New Working Families report on the issues facing working families during the Coronavirus

Working Families’ new report, Weathering the Storm, outlines the lived experience of working parents as the government, employers, and families struggle to adapt to changes brought by the COVID-19 pandemic. We estimate that the number of people getting in touch with our Legal Advice Service has quadrupled in comparison to previous months. Since mid March 2020, close to 100% of our queries have been related to COVID-19 and over 36,000 people have accessed our COVID-19 focused advice pages.

This new report highlights the ongoing challenges working parents are facing as a result of COVID-19, which greatly increased when schools and childcare settings closed. Many parents are being forced to take unpaid leave or are losing their jobs, bringing economic uncertainty and hardship at the worst possible time.

A key concern amongst working parents has been whether employers can make use of the Job Retention Scheme for employees who are unable to work because of their childcare commitments. While our preference is always to keep parents in work, this simply isn’t possible for all families at the current time. Over the weekend the government’s guidance has been updated to make it clear that the Job Retention Scheme can be used for employees who cannot work for childcare reasons. This is a huge relief for many working parents and now needs to be communicated more widely. 

Below is a summary of the key ongoing issues and Working Families’ recommendations to the government for going further in supporting working parents during this pandemic:

  • Reduced-hours working: Currently, employers do not have an option to ‘top up’ the income of parents who may have reduced their hours because they are caring for their children.  We’re urging the government to explore options that enable employers to claim for the hours parents can’t work, so they aren’t disadvantaged compared to furloughed employees who aren’t working at all.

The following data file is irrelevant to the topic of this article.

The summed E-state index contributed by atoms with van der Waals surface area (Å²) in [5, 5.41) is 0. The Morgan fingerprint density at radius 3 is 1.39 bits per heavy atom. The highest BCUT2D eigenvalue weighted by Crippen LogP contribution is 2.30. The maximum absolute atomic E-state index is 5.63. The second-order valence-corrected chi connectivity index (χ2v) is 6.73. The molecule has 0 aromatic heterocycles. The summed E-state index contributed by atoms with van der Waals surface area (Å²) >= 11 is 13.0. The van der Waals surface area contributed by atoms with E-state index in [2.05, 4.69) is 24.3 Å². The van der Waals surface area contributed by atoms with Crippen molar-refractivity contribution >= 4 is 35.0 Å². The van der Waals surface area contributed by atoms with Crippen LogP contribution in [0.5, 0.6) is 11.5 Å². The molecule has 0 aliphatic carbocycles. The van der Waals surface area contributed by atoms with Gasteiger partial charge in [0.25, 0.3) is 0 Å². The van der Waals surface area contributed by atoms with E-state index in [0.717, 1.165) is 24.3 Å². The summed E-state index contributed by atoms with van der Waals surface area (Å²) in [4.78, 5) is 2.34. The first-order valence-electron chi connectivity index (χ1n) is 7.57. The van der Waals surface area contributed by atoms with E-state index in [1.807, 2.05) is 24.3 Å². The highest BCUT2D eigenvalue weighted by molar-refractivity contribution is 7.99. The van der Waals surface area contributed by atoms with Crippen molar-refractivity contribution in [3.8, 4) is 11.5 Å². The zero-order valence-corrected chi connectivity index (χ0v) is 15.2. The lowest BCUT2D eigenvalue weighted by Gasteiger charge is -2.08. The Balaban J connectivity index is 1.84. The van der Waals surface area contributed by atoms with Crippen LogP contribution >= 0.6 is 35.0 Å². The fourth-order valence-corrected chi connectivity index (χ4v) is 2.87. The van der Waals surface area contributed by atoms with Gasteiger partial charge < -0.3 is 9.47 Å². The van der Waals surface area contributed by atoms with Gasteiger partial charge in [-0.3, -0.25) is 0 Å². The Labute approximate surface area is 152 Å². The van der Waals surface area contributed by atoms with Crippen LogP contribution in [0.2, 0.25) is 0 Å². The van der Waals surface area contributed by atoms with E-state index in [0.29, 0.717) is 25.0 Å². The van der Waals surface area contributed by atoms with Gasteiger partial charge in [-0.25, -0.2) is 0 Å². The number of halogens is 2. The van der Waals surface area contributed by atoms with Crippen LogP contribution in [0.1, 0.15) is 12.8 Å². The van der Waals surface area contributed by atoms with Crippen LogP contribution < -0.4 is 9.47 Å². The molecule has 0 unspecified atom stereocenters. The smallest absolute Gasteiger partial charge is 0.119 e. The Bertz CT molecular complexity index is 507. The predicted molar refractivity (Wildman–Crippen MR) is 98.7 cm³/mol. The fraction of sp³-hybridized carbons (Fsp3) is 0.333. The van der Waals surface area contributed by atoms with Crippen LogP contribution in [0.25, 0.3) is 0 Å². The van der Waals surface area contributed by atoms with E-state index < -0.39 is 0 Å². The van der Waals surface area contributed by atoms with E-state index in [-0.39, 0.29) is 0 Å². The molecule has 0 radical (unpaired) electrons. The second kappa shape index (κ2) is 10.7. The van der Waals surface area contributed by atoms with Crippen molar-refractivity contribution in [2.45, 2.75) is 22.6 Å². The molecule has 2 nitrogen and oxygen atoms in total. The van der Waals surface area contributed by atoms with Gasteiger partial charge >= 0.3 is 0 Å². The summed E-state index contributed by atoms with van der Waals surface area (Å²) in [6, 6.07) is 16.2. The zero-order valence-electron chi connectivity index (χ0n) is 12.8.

• Social security: Clearly, not all employers will be able to support parents to work at home or make use of ‘furloughing’. So, we’re calling for a significant uplift in Child Benefit payments for the duration of the pandemic—for existing and new claimants – to capture parents who have taken unpaid leave or been dismissed as a result of COVID-19.
  • Pregnancy and maternity: Pregnant women have been told by the government that they may be particularly vulnerable to COVID-19. The charity has received a raft of enquiries about this, particularly from pregnant women unable to work from home. The government must make it clear that, where this isn’t possible, employers should be suspending pregnant women on full pay until their maternity leave starts. 
  • Flexibility by default: The government’s next steps around achieving flexible jobs as the default rather than the exception—as committed to in the Queen’s Speech—must be meaningful enough to tackle the reluctance and misperceptions from some employers about how to work flexibly. The ways in which employers have adapted to comply with the government’s requirement for home working ‘where possible’ have irrevocably demonstrated that there is flexibility in many, many more jobs than those that are currently offered on a flexible basis. Both employers and the government should be looking to harness the increases in productivity, talent attraction, and diversity that flexible working brings to the UK economy long after the coronavirus pandemic has run its course.